Due to an ongoing outbreak of Hepatitis A, the Department for Public Health (DPH) within the Cabinet for Health and Family Services (CHFS), is recommending vaccination for everyone residing in Jefferson, Bullitt, Hardin, Greenup, Carter and Boyd counties.
To date, 214 cases have been reported in the Jefferson County/Louisville area. Bullitt, Hardin, Greenup, Carter and Boyd counties have each reported 5 or more cases for a total 311 cases associated with the outbreak. One death has been reported.
“Hepatitis A is a vaccine-preventable illness. DPH recommends all children, ages 1 year through 18, receive the Hepatitis A vaccine as well as adults who want to protect themselves from an acute hepatitis A infection,” said Dr. Jeffrey Howard, acting DPH commissioner. “In these counties with local transmission of the hepatitis A virus, we recommend everyone be vaccinated per guidelines to help stop this outbreak.”
For adults, the hepatitis A vaccine is typically given in two doses — an initial vaccination followed by another shot six months later. DPH recommends that all people in outbreak counties consult with their primary care doctor or insurance carrier regarding an in-network provider for administration of the hepatitis A vaccine. The Center for Disease and Control (CDC) recommends vaccination for people who wish to be protected against hepatitis A infection. For insured people, the hepatitis A vaccine should not require any out-of-pocket costs as long as policies are compliant with the federal Affordable Care Act.
Since 2006, the CDC has recommended children receive the hepatitis A vaccine series. Effective July 1, 2018, all Kentucky students in kindergarten through 12th grade must receive two doses of the Hepatitis A vaccine to attend school or receive a provisional certificate of immunization (unless their parents claim an exemption).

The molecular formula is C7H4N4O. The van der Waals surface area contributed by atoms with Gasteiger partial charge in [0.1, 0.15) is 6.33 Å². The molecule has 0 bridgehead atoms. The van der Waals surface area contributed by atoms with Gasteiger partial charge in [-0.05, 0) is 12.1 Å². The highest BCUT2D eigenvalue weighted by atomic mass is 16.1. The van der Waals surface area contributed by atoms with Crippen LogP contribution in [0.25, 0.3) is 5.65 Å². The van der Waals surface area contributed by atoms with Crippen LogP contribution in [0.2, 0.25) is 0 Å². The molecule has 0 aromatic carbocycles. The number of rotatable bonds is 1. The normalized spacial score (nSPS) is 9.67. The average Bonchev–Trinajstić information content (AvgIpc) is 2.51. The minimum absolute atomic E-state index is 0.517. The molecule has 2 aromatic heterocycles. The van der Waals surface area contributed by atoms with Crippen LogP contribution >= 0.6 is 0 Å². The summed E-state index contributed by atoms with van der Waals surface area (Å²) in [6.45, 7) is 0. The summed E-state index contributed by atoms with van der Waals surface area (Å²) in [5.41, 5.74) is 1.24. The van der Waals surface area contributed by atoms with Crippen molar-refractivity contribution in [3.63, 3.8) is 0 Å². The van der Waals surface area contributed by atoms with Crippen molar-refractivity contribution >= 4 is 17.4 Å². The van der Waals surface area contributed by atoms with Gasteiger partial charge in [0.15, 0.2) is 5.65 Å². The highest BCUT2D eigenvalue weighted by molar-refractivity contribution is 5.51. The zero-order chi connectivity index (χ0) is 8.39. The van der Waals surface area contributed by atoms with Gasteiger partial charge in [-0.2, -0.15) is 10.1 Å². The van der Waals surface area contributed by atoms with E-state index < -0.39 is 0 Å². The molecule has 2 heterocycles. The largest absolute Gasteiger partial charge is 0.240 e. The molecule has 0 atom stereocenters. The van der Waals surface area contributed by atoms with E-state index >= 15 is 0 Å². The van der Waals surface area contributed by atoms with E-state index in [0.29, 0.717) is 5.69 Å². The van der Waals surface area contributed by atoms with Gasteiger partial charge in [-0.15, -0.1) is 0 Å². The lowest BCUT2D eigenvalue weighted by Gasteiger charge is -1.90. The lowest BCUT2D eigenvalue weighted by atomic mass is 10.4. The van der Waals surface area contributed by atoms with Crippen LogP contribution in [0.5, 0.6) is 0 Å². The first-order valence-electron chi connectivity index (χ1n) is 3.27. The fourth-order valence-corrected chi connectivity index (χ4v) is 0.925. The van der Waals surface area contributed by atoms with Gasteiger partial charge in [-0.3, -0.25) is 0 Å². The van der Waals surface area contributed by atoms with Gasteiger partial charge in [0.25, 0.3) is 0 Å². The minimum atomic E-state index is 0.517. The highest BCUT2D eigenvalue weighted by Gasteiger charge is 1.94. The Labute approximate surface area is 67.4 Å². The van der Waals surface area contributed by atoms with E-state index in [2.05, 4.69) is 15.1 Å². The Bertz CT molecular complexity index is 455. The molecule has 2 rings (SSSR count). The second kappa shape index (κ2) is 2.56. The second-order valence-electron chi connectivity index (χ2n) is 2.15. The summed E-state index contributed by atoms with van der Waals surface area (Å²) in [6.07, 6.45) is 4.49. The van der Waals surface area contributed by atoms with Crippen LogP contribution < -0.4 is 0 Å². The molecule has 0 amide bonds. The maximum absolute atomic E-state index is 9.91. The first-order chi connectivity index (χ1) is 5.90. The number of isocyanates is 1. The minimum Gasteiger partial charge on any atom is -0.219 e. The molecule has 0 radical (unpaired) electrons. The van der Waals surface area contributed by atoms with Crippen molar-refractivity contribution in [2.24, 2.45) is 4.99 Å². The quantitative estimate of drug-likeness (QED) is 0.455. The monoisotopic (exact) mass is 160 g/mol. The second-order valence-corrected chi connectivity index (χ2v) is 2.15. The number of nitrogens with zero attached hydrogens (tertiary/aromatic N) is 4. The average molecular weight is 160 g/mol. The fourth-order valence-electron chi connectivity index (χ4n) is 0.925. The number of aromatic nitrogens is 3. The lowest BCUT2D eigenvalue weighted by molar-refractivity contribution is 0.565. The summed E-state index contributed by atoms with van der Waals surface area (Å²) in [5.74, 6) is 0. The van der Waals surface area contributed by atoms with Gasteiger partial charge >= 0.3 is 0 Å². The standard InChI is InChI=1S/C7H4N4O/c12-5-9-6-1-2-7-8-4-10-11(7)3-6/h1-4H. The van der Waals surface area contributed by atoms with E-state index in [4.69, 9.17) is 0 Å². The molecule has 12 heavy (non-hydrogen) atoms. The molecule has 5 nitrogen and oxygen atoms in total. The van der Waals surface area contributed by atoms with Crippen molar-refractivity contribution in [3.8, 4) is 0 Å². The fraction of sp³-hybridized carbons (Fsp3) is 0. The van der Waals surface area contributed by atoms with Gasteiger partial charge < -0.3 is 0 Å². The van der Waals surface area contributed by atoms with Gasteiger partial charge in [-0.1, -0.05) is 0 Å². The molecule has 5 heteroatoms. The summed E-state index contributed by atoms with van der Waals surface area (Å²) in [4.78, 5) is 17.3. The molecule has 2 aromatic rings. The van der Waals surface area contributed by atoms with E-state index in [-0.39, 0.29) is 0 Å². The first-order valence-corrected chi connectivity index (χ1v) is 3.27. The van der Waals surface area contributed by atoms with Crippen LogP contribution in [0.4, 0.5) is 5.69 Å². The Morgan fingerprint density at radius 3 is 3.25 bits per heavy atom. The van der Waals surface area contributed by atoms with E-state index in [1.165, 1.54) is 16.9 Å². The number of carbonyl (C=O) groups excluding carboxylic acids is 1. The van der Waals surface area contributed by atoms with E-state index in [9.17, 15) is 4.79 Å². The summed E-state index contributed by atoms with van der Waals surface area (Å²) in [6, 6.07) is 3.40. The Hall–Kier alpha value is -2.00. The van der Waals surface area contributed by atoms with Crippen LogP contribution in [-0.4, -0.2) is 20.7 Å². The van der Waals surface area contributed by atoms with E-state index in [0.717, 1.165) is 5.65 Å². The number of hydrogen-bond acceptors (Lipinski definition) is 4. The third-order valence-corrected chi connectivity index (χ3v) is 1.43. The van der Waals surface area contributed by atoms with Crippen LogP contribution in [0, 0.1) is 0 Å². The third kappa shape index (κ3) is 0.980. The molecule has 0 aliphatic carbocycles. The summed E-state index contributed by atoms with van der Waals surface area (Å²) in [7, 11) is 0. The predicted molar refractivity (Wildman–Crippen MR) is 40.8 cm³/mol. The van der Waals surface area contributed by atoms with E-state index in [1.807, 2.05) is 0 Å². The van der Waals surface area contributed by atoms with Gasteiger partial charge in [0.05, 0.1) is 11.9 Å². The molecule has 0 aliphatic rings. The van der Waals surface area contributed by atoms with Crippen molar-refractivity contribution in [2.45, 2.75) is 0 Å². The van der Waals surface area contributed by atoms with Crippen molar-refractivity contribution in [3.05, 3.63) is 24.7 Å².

Signs and symptoms of Hepatitis A include jaundice (yellowing of the skin or eyes), dark-colored urine, fatigue, abdominal pain, loss of appetite, nausea, diarrhea and fever. The virus is found in the stool of people infected with Hepatitis A and typically spread from person to person contact. The disease often is transmitted when people do not wash their hands properly or do not have access to proper sanitation. DPH recommends individuals wash their hands often and particularly after using the restroom or before consuming food. Hand sanitizer should be used only when soap and water is unavailable.
While the current hepatitis A outbreak is occurring primarily within specific at-risk populations, including people who use illicit drugs (both injection and non-injection) and the homeless, through person-to-person transmission. Approximately, 30 percent of cases do not report any risk factors. Therefore, it is recommended that children and adults in counties with local transmission of the virus as part of this outbreak receive the hepatitis A vaccine.
Hepatitis A vaccine is widely available at local pharmacies and health care providers. For additional information on the hepatitis A vaccination, please visit https://www.cdc.gov/hepatitis/hav/afaq.htm#E1.